Kaposi sarcoma is a rare skin cancer that is often associated with people with HIV/AIDS. This people group and others with weakened immune systems (such as organ transplant patients) are most likely to develop Kaposi sarcoma. Others with an increased risk include young men who live in Africa, older men who are Italian or have Eastern European Jewish heritage.
Kaposi sarcoma develops in the blood vessels of your skin; it presents as red or purple spots on either the skin or the mucous membranes.
Merkel cell carcinoma is most often associated with the elderly. The skin cancer lesion is usually flesh-colored or bluish- red, and it is usually found on the face, head, or neck. Sun exposure and decreased immune system are two warning factors for this cancer. It grows fairly fast and spreads to other parts of the body.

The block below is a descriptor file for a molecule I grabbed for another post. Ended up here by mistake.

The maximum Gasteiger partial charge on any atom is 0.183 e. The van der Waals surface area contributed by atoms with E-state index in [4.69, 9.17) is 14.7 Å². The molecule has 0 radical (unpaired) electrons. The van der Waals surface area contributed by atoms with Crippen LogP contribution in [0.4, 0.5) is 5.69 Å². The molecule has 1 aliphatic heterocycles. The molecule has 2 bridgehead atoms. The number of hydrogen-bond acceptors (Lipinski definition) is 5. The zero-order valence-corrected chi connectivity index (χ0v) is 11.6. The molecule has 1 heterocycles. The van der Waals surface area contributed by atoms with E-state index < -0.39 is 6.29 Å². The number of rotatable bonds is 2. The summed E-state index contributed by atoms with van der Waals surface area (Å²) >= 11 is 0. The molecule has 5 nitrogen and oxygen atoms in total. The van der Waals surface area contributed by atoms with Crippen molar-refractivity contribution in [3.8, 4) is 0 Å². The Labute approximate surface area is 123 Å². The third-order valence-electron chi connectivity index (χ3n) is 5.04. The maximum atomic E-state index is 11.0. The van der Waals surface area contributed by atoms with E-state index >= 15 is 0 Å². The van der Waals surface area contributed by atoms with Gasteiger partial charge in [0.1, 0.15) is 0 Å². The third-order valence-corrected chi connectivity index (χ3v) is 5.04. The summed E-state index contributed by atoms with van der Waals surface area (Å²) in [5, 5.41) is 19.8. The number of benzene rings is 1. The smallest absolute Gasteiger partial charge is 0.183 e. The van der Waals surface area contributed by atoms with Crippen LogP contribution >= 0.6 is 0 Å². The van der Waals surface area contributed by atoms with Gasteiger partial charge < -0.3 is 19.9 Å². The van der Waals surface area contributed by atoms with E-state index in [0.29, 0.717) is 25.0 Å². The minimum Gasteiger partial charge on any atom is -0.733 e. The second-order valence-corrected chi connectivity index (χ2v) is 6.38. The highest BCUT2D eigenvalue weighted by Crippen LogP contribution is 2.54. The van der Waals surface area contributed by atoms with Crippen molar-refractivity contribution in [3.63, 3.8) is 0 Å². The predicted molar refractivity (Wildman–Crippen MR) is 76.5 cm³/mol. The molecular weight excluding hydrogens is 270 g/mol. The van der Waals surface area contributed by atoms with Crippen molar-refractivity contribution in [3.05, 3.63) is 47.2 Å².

Sebaceous gland carcinoma is both a rare and aggressive form of skin cancer. It develops in the skin’s oil glands. These skin cancers, hard and painless, can occur anywhere but are most common on the eyelid. Because of their location, they are often misdiagnosed at first for other eye ailments.
If you have anything new or different on your skin – and please do a monthly self skin check – contact your dermatologist immediately. Not all skin changes mean skin cancer; your doctor can test, diagnose, and guide you through the best treatment plan for you.